Generally in the realm of Criminal Defense a main issue is the Warrantless search of a car by the police. In these car search cases, the defense is frequently challenging: 1) the initial stop of the vehicle; and/or 2) whether there was probable cause to conduct the search of the car. In these cases the defense argues; there was no probable cause to search the vehicle; and/or a warrant supported by probable cause was required under the circumstances. Indecent assault The law dealing with the government's right to search a car in Pennsylvania has changed drastically. In Commonwealth v. Gary, the PA Supreme Court adopted the federal automobile exception to the warrant requirement, which allows police officers to search a motor vehicle when there is probable cause to do so and does not require any exigency beyond the inherent mobility of a motor vehicle. In that case, the Court found there was probable cause to search because: the officers smelled marijuana, and the defendant attempted to flee the scene. Two pounds of marijuana was found under the hood of the car. This case makes it easier for police to conduct a warrantless search of a motor vehicle.
One issue that comes up in Drug Crimes cases is whether or not the government Search warrant is valid. The government uses search warrants in Drug Crimes cases to enter a home and seize drugs that they believe exist in the house. Under the Pennsylvania constitution and case law, drug possession the government has to lay out several things in their search warrants:
An interesting Suppression issue under the law is what are the rights of people who are on state parole to be free of search and seizures under the 4th amendment from their parole agents? Miranda Rights Generally speaking, if the police want to enter someone's home, they must have the consent of the owner of the home or a search warrant permitting them entry into the house in order to search for contraband. (If they do not do this then their is a Suppression issue raised whereby the Defendant may have the fruits of the search suppressed). However, an individual on state parole does not have as much of a privacy right from searches made by his parole agents. And generally, parole agents can enter their parolee's homes and search their homes so long as they satisfy a fairly low legal standard.
Suppression of evidence means that the evidence is not allowed in court. In search and seizure cases, there is one Suppression issue that arises with great frequency, and that is, when do the police not need a search warrant to enter and search my home. In this blog, we will be exploring various circumstances when the police do not need a search warrant to enter your home. read about drug crimes Almost all of these instances involve something called exigent circumstances. Exigent circumstances are circumstances where there is something going on in the case such that the police are not required to get a search warrant. Examples of this are the destruction of evidence, safety of other people or the police are engaged in a hot pursuit of an accused.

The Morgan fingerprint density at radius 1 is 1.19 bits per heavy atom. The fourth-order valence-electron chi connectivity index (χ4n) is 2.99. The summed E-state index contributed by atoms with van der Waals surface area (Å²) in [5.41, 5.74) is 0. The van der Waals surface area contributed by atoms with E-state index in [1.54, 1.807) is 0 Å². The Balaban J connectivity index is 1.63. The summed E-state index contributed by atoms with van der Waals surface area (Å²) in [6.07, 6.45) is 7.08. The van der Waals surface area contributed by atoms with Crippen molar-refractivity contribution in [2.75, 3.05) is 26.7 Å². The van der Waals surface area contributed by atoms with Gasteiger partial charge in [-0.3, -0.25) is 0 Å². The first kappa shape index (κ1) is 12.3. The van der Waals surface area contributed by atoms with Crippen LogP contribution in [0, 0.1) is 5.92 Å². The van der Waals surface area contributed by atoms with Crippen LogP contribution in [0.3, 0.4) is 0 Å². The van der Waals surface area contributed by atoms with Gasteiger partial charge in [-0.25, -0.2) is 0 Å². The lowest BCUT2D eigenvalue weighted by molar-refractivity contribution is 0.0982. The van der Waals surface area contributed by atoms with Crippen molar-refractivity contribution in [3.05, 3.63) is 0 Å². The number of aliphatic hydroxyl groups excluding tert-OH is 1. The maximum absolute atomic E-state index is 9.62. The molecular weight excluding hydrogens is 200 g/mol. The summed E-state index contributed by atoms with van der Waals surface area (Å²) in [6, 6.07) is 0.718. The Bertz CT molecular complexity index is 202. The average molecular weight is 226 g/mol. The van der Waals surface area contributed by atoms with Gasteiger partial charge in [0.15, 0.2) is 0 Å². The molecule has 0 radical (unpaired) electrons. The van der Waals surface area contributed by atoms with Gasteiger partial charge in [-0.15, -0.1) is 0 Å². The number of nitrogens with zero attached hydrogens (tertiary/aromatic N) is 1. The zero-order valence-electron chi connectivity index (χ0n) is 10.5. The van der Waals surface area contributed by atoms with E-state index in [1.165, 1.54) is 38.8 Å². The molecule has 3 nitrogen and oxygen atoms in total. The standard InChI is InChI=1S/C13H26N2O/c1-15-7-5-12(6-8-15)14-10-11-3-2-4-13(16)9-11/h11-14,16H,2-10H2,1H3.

One of law enforcements greatest assets in the war on crime is the use of search warrants. Search warrants enable the police to enter someone's home and search it for various types of contraband so long as they obtain a search warrant which has been signed and approved by a judge. read about privacy rights in hotels In order for the police to obtain a search warrant, they must show a judge that they have probable cause to believe that contraband will be found in a defendant's home. If they can do that, then they are granted a search warrant.
According to the Pennsylvania State Police, a 21-year-old male college student was accused of selling drug on April 30. The student was reportedly taken into custody following a month-long investigation into what was thought to be illegal activities.
Most Pennsylvania residents have heard the term probable cause, but they may not know exactly what it means. Probable cause means that the authorities must have a reason to take a person into custody, search a person's property or seize certain property that may be associated with a crime. Additionally, prosecutors must also have probable cause before a person can be charged with a crime.
Police in Pennsylvania have reported that a 46-year-old man was taken into custody on March 16 on drug charges after search warrants were executed at his residence and place of business. Authorities say that their investigation began in April 2014, and it was prompted by a number of tips about suspicious activity received from patrons who frequented the man's Lehigh Valley fitness center. After being taken into custody, the man was transported to a Berks County detention facility. His bail has been set at $250,000.
According to police, 32 individuals are facing charges in Pennsylvania in connection with a Colombian drug ring. Local officials were informed in January 2014 of a possible connection between heroin trafficking in Montgomery County and in Medellin, Colombia, by agents with the Drug Enforcement Agency. The evidence of the connection was allegedly discovered during a wiretap investigation.
As stated in previous blogs, Pennsylvania and federal courts disfavor applications for search warrants based on information obtained from anonymous sources. The reason the Courts disfavor these search warrants is because there is no inherent reliability in information obtained from anonymous sources. If the police no the person providing the information or the person provides his name and contact information, there is some inherent reliability to that because that person potentially subjects himself to penalties for false report to law enforcement.